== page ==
Each week Little Indie takes three guest reviewers and six new tracks, and after giving them a spin through the headphones, they then give their opinion on each.
This week's panel: George Johnson, lead singer with Birmingham's Ivory Wave; Lewis Lloyd-Kinnings, publicist with Supercat PR; Krystal Garcia, of Texas-based artist management company, Distorted Heartbeat.
SAHARA - NEVER GET THE TIME
The Dundee quartet return with their first new melodic, guitar pop material since their debut EP in 2016, released March 23. The song is "about your head being all over the place and having your expectations of things disproven," say the band. Catch live at Beat Generator, Dundee w/ Neon Waltz on May 10.
George Johnson: A really great chorus in this. I can imagine a mass of sweaty bodies singing it at a festival. Reminds me of Catfish and The Bottlemen with a slightly more rocky and raw sound. great track. 3/5
Lewis Lloyd-Kinnings: This is nice! Sounds like a bit of a festival anthem, can imagine standing in a field with a beer bopping along to this. The airy guitar tones and gritty base give it loose B-town influences, calling to mind Swim Deep or Peace. 3/5
Krystal Garcia: I love songs like this that immediately hook you from the beginning. The guitar riff is repetitive but it gives the song a sense of urgency which is lacking in many songs. This is something that you hear and immediately think, “I got to hear this live!” I love the break around 2:47. You think the song is going to end but it picks right back up. The vocals are the only thing that are somewhat mediocre. 4/5
Total score: 10/15
THE ASSIST - ALL THAT I NEED
On Little Indie's radar since 2015 when we first heard 'Love', the Walsall Britrockers release this first single from their forthcoming EP 'Lost', out at the end of May. Recorded with noted West Midlands producer Ryan Pinson, it's infectious energetic pop with siren guitar synths wailing and growling bass.
GJ: Aaaah, our Madlands brothers! I watched them play this from the side of the stage when we toured with The Twang together last year, and since then I knew it was a great track. I love the way the start fades out to just the bass line. I also, love the way Mikey ad libs in the second verse. Great chorus. A no-nonsense pop song. 5/5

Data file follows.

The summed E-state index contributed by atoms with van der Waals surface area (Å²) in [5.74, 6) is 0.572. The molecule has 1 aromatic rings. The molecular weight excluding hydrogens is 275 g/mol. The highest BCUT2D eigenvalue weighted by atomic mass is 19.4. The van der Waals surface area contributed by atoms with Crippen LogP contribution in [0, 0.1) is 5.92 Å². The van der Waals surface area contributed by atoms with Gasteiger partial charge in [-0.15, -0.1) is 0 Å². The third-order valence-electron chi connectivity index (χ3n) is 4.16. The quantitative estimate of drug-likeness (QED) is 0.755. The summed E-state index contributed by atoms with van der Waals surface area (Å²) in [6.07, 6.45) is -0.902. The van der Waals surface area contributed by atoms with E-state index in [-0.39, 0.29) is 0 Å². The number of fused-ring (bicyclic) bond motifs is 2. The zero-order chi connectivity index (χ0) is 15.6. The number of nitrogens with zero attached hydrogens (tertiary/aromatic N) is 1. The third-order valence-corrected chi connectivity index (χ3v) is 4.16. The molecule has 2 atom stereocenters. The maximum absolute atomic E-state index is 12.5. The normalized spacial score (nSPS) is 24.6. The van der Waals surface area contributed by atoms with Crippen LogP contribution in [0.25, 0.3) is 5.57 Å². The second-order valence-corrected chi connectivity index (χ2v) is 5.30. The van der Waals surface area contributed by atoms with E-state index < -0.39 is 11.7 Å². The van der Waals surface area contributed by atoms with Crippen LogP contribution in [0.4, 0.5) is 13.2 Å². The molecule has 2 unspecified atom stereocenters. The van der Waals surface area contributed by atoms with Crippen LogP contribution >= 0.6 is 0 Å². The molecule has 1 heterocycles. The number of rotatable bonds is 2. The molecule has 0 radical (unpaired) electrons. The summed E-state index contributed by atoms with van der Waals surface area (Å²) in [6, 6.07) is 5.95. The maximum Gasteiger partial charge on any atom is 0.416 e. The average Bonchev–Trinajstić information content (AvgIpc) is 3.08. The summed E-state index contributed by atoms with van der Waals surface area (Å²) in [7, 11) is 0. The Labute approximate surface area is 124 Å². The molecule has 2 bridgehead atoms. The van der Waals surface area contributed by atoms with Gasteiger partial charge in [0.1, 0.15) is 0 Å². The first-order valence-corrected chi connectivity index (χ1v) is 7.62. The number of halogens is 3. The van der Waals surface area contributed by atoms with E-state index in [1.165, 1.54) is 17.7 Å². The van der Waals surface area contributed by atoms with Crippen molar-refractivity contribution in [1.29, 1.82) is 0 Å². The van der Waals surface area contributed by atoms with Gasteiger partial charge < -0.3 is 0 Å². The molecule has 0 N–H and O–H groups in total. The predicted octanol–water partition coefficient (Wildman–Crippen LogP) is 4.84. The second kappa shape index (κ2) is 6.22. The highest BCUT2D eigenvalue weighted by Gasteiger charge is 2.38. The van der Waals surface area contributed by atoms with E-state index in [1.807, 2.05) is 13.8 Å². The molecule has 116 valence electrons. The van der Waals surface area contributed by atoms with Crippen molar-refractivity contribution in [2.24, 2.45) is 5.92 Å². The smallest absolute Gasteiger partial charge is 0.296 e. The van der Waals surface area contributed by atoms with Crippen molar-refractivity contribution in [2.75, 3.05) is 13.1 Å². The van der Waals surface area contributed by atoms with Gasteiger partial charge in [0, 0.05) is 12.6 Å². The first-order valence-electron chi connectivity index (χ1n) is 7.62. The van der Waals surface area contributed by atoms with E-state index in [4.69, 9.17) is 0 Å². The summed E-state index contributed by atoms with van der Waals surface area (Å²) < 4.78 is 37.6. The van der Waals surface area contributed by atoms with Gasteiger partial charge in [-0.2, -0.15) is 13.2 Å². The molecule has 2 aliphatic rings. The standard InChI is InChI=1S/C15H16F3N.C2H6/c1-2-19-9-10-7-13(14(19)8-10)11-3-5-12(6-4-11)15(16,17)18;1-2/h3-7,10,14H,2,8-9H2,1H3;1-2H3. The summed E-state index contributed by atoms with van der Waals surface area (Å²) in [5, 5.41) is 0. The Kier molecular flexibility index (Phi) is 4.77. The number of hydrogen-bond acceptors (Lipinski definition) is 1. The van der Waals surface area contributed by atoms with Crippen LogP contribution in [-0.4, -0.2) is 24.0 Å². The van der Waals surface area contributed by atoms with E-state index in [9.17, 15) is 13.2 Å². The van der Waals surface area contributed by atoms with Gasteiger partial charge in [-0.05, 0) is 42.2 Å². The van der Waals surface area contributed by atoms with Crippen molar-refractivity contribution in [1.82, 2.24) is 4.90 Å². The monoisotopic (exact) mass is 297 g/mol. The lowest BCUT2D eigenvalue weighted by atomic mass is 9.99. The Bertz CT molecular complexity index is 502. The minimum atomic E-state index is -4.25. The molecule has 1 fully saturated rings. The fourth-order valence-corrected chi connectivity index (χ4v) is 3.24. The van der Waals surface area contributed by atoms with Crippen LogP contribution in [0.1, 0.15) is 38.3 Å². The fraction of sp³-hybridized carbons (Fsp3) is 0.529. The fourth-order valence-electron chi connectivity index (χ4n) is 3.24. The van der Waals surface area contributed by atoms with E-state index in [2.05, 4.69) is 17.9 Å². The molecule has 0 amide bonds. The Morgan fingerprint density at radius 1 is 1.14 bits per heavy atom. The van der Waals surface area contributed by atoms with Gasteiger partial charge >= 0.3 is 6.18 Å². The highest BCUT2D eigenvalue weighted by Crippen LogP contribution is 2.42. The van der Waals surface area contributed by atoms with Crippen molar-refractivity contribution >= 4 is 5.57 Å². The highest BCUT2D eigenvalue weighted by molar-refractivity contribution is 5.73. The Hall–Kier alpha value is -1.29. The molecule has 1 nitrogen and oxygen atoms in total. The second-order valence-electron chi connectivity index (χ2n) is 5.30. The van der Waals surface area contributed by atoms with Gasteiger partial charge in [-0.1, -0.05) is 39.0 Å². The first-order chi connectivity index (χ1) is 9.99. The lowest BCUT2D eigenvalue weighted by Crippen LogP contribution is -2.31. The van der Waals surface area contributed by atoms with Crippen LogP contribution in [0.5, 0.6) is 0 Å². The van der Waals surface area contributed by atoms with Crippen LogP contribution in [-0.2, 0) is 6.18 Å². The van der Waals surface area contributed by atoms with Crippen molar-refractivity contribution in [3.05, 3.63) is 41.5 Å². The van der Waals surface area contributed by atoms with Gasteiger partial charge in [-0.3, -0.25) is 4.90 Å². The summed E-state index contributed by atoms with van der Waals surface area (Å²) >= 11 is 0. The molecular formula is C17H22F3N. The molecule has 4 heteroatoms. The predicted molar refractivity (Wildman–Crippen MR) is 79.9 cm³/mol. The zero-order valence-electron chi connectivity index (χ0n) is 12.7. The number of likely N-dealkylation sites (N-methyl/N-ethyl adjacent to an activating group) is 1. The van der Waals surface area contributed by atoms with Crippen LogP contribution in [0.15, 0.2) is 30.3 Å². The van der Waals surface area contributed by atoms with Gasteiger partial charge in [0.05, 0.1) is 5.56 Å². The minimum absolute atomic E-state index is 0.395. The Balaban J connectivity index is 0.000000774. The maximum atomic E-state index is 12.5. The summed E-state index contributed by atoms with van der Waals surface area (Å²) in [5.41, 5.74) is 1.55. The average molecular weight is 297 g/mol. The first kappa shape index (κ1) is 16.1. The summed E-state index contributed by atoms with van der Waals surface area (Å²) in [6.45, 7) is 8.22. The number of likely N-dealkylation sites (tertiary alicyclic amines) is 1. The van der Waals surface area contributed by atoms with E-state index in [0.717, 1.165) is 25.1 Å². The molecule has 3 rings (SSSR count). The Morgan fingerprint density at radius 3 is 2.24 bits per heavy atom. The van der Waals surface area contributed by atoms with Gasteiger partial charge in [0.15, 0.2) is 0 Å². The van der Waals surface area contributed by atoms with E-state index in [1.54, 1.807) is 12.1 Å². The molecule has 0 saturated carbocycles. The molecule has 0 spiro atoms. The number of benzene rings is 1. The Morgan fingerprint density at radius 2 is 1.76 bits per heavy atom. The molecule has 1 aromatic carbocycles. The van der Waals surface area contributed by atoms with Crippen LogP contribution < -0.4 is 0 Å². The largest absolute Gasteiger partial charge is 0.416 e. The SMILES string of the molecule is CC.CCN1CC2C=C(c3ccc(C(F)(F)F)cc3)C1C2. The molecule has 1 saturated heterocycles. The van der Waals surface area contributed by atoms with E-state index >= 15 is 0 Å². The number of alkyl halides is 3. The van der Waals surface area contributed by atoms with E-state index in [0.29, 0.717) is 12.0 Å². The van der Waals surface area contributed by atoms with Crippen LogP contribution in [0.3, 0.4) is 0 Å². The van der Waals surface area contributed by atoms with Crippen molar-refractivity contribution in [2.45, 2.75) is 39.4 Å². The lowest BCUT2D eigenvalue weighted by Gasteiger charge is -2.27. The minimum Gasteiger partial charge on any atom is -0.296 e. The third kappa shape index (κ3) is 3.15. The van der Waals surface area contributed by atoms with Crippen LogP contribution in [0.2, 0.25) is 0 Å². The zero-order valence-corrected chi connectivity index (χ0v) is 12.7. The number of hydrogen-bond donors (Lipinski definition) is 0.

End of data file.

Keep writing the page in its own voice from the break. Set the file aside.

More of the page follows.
LLK: This is really 90s, Brit-pop inspired stuff to my ears. A little bit of Madchester in there too. Ballsy falsetto around the hook which pays off. The groovy bass-line is sweet, but a little less wah around the guitar would be cool. The way the psych aspect washes over you is really nice too. 3/5
KG: Great anthem song. Vocals are very strong. There’s a vague similarity to an 80s band, but can’t quite pinpoint it. I love the pulsing bass lines. 4/5
Total score: 12/15
VIOLET - JADED
Released March 23 via HolyHowl, the fuzzy, guitar-pop follow up (also produced by the prolific Ryan Pinson) to last year's debut ‘Feel’ from the Birmingham/Lichfield five-piece who combine infuences that draw from 90s grunge to Britpop. Catch live on April 11 at Hoxton Square Bar, London.
GJ: Another one of the Madlands lads - and another great track. I think this really shows the prowess Violet have in terms of songwriting, bridges, pre-choruses and variations in the verses. They have a really unique way of looking at a song in terms of structure and rewriting the rule book. Arran, the bassist, sent me this about 6 months ago and we've been playing it in the van ever since. great song. Absolutely monumental chorus. 5/5